Kramer continues to fold influences into her highly aestheticized world beyond mere period/cinematic iconography. There’s more than a dash of John Waters here, and the film’s hat-tip to Kenneth Anger comes immediately and consistently throughout. But there are others reflected here, too. Peter Greenaway’s penchant for mixing the beautiful and repellent on screen, as well as for blurring art and artifice, and the boundaries of medium, are certainly woven into Please Baby Please’s essential fabric, and there’s also something of Gaspar Noe’s oversaturated scuzziness present as well (though absent his brutal explicitness and wild compositional theatrics). And Kramer punctuates all of this via the film’s visual palette: its pared-down physical spaces are bathed and appointed in blues and red, an obvious signifier of the film’s gender dichotomy but one that lends a phantasmagoric texture, dreams and nightmares spun into bold, cogent visual expression. Of course, as is the case with all camp — invoked in the least reductive way possible here — this is firmly fixed in a YMMV lane, little-to-no subtlety at hand in the text or form, all of which feels double-underlined in red. But rather than merely trading in hollow spectacle and cheap buzzword-baiting, Please Baby Please is a thesis of style. For those who often find films “in good taste” to be a bad time and who are bored to tears by the tedium of serious cinema’s self-conscious restraint, Kramer’s film might just be 2022’s best bit of kink.
Writer: Luke Gorham
Grief, guilt, and superstition slowly wreak havoc on the mind of a recent father, as he grapples with the death of a former lover. Seire, Park Kang‘s feverish cinematic debut, draws its title from the Korean custom of shielding newborns from the outside world for 21 days, as it’s believed they are particularly susceptible to the influence of bad luck, bad spirits, or whatever other form the world’s sinister forces might take.
The past catches up with Woo-jin (Seo Hyun-woo), after he receives a text informing him of his ex-girlfriend’s death. He and his wife, Hae-mi (Sim Eun-woo), have just welcomed their first child, but Woo-jin has been preoccupied with the bizarre nightmares that have been plaguing him, filled with rotten apples and haunted by a pregnant woman who turns out to be his deceased ex, Se-young (Ryu Abel). After learning of her premature passing, his dreams intensify, growing stranger and more unsettling each night, before eventually bleeding over into the daytime as well. When informing his wife of Se-young’s death, Woo-jin doesn’t tell her who’s funeral it is, referring to his ex only as a “college classmate.” Still, his wife begs him not to go, since she is terrified of the misfortune that might befall their newborn. Woo-jin, who doesn’t share his wife’s superstitious beliefs, goes anyway and ends up meeting Se-young’s twin sister, Ye-young (also Ryu Abel). He is uneasy about the prospect of a confrontation with his past, especially in this grim setting, but nonetheless agrees to go to the burial the next day. However, as the three-day funeral carries on, strange things begin to happen. First, Woo-jin and Hae-mi’s baby develops a mysterious fever, and then Hae-mi’s pregnant sister, who lives next door, begins to feel like something might be wrong with her unborn baby as well.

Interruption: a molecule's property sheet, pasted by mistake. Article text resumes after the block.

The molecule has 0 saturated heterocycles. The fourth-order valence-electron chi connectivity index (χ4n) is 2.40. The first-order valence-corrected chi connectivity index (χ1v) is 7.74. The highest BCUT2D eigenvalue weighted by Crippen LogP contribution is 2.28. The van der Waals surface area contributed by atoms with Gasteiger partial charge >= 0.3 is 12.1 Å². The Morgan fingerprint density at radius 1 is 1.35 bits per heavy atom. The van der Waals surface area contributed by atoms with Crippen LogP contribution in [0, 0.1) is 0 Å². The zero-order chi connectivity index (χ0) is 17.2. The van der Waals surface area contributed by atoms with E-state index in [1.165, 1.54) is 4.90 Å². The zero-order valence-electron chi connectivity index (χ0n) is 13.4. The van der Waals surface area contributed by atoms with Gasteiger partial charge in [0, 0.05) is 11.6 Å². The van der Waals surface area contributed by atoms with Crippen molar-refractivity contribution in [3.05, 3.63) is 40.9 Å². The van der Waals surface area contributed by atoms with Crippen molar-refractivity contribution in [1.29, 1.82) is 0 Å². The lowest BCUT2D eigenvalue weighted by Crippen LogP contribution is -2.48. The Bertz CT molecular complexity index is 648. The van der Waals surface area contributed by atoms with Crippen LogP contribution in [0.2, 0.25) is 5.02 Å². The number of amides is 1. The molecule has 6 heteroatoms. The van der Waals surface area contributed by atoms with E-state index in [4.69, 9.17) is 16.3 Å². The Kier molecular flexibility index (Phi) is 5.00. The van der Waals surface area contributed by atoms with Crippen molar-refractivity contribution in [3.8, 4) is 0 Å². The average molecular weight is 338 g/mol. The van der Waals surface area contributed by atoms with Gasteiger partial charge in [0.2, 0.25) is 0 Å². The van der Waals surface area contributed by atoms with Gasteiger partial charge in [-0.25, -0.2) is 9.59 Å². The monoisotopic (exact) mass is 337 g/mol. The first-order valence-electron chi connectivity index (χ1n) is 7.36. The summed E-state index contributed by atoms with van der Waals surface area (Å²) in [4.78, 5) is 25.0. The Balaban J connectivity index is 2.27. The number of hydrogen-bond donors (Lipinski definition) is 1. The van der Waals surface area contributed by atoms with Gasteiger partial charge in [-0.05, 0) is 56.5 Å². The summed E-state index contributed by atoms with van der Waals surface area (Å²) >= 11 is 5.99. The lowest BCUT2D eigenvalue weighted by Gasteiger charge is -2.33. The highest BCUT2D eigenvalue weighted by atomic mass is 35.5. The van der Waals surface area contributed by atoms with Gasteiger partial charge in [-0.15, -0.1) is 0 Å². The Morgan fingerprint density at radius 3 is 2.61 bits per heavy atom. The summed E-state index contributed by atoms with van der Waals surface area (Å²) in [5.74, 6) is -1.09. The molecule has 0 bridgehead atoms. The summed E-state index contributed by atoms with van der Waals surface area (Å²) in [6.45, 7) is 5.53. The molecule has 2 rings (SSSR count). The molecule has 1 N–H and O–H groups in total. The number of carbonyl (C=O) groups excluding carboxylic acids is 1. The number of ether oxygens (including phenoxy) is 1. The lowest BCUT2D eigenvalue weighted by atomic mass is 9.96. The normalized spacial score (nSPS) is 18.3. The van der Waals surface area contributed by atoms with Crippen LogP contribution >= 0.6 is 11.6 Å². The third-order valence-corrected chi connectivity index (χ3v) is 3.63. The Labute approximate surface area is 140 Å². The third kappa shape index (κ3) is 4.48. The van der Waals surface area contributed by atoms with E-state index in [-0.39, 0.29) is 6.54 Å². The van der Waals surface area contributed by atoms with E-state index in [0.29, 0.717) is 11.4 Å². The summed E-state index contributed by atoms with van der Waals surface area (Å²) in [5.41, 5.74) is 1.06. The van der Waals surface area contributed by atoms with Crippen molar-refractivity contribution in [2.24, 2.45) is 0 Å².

Seire pits old-fashioned superstitions against modern-day rationalism, preoccupied with dreams, birth, death, and the intangibles that lie beyond the realm of so-called common sense. Rotting fruit, crying babies, sexual desire — Park’s film plays on our inherited visceral reactions and lizard-brained impulses with some memorable imagery, as well as an ability to shift between dreams and reality without having to resort to cheap gimmickry. As the story unfolds and Woo-jin falls deeper into the chasm that has opened up before him, lines become increasingly blurred and the imagined seemingly makes its way into the real. Hae-mi reacts by making her husband partake in antiquated rituals, at one point pelting him with rice, and later making him commit petty theft so that any potential curse can be directed away from their child. Woo-jin, meanwhile, spirals further into a severe spiritual crisis he seems incapable of finding his way out of. Wracked with guilt and unable to trust his own senses, he’s forced to contend with his past relationship and the way in which it ended. But he soon begins to suspect that, perhaps, his dead ex-girlfriend might somehow be trying to punish him for his misdeeds from beyond the grave.